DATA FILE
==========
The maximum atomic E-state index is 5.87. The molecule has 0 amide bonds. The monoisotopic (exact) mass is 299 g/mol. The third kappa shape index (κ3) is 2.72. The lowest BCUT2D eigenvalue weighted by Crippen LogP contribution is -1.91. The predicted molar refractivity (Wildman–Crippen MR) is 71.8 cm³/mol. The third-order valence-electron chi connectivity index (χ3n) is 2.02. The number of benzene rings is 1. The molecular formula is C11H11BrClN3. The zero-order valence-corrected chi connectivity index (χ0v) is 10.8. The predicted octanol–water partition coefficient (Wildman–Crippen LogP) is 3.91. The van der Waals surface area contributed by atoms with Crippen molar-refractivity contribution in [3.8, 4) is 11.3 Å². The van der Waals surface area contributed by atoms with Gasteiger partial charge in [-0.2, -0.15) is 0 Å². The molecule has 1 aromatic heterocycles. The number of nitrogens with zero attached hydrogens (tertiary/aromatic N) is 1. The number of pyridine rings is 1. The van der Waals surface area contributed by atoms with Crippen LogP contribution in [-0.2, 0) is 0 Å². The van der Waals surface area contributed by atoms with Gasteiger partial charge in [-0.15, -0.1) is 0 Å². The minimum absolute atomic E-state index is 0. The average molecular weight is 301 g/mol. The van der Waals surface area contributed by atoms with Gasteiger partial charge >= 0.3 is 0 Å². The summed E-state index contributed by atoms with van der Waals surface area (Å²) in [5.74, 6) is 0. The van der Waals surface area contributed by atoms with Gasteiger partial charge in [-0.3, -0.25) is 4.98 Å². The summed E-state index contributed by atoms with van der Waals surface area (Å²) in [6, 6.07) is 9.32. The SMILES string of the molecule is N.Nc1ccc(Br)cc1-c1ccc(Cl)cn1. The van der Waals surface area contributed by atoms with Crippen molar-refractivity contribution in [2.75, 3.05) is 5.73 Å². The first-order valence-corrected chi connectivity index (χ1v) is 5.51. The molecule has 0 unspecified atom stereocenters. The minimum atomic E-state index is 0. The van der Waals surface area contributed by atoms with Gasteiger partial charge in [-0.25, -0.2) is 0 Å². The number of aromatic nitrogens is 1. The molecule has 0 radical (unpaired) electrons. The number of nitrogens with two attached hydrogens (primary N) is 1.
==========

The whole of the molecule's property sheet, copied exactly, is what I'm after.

The maximum atomic E-state index is 5.87. The molecule has 0 amide bonds. The monoisotopic (exact) mass is 299 g/mol. The third kappa shape index (κ3) is 2.72. The lowest BCUT2D eigenvalue weighted by Crippen LogP contribution is -1.91. The predicted molar refractivity (Wildman–Crippen MR) is 71.8 cm³/mol. The third-order valence-electron chi connectivity index (χ3n) is 2.02. The number of benzene rings is 1. The molecular formula is C11H11BrClN3. The zero-order valence-corrected chi connectivity index (χ0v) is 10.8. The predicted octanol–water partition coefficient (Wildman–Crippen LogP) is 3.91. The van der Waals surface area contributed by atoms with Crippen molar-refractivity contribution in [3.8, 4) is 11.3 Å². The van der Waals surface area contributed by atoms with Gasteiger partial charge in [-0.2, -0.15) is 0 Å². The molecule has 1 aromatic heterocycles. The number of nitrogens with zero attached hydrogens (tertiary/aromatic N) is 1. The number of pyridine rings is 1. The van der Waals surface area contributed by atoms with Crippen LogP contribution in [-0.2, 0) is 0 Å². The van der Waals surface area contributed by atoms with Gasteiger partial charge in [-0.15, -0.1) is 0 Å². The minimum absolute atomic E-state index is 0. The average molecular weight is 301 g/mol. The van der Waals surface area contributed by atoms with Gasteiger partial charge >= 0.3 is 0 Å². The summed E-state index contributed by atoms with van der Waals surface area (Å²) in [5.74, 6) is 0. The van der Waals surface area contributed by atoms with Gasteiger partial charge in [-0.3, -0.25) is 4.98 Å². The summed E-state index contributed by atoms with van der Waals surface area (Å²) in [6, 6.07) is 9.32. The SMILES string of the molecule is N.Nc1ccc(Br)cc1-c1ccc(Cl)cn1. The van der Waals surface area contributed by atoms with Crippen molar-refractivity contribution in [2.75, 3.05) is 5.73 Å². The first-order valence-corrected chi connectivity index (χ1v) is 5.51. The molecule has 0 unspecified atom stereocenters. The minimum atomic E-state index is 0. The van der Waals surface area contributed by atoms with Gasteiger partial charge in [-0.25, -0.2) is 0 Å². The number of aromatic nitrogens is 1. The molecule has 0 radical (unpaired) electrons. The number of nitrogens with two attached hydrogens (primary N) is 1.